We know that Total Health requires equity and social and economic well-being, which includes the care we provide, as well as supporting the environment beyond the the doctor’s office.

Scott Young, MD, is the Associate executive director, Clinical Care and Innovation, The Permanente Federation, LLC

This is an example of the patient centered transitions bundle. Dan Hyunh, MD, leads a follow-up call program staffed by MD’s, nurses, and pharmacists, making sure that medications are understood, appointments are made, and if needed, changing and documenting in the electronic health record bridge between hospital and next encounter. Dan told us that his team will provide feedback to hospital teams and they will change their process as a result. For example, looking at the IV antibiotics example, were sharps disposal containers provided with discharge? This was something we learned when care teams saw the impact from the patient perspective.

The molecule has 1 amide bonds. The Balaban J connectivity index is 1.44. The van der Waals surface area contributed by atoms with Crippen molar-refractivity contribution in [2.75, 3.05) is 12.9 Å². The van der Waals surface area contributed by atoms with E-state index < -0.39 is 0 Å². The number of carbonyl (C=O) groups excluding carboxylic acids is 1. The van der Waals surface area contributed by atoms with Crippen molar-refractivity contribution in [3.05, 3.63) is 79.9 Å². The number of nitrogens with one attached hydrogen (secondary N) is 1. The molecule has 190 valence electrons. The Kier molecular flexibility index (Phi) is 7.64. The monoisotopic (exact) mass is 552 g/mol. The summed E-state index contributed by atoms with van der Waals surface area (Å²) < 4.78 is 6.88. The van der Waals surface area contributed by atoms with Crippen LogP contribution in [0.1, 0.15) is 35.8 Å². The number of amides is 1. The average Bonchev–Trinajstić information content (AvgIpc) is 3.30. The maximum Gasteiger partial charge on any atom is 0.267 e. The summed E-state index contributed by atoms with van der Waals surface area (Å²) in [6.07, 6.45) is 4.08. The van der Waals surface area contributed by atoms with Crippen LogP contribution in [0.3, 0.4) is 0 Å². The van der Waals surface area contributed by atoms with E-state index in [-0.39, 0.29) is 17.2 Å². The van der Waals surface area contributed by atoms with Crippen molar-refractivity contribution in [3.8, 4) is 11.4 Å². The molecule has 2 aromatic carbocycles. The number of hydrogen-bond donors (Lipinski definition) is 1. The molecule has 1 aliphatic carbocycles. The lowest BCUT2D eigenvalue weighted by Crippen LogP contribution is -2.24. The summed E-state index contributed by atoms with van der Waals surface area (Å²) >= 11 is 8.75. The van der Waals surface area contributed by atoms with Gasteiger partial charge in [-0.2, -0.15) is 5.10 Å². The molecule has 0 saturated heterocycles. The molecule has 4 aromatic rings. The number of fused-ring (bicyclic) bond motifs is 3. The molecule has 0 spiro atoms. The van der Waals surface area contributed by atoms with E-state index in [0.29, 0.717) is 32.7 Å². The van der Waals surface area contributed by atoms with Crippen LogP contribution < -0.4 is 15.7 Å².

We started this dialogue talking about people, spaces, tools, networks, methodologies.

Now I would like to tell you about some of our people and our processes.

Starting in 2003, we worked with IDEO and developed Innovation Consultancy to bring human centered design in house. Human centered design is when you tackle problems by first observing the needs of your users.

I would like to mention two specific processes developed through the Innovation Consultancy work.

The first is KP Medrite. Imagine that you have installed a state of the art electronic health record with barcode medication administration, as many hospitals are today. Are the problems with medication administration in the hospital solved?

We learned from our research that 17% of a nurse’s time is spent doing medication administration, and it was unclear, chaotic and full of interrupts. Through observation, prototyping, and co-design with our nurses, we developed a simple, elegant, and safe solution, which we call KP MedRite.

In the photograph above, you can see one of our nurses with “no interruption wear” on her body. It is a signal that the nurse is engaged in administering medications, she or he is not to be interrupted.

The sash is the sexy part of KP MedRite; there are three other components that Chris or Christi can tell you about.

The second Innovation from the Consultancy I would like to tell you about is Nurse Knowledge Exchange Plus.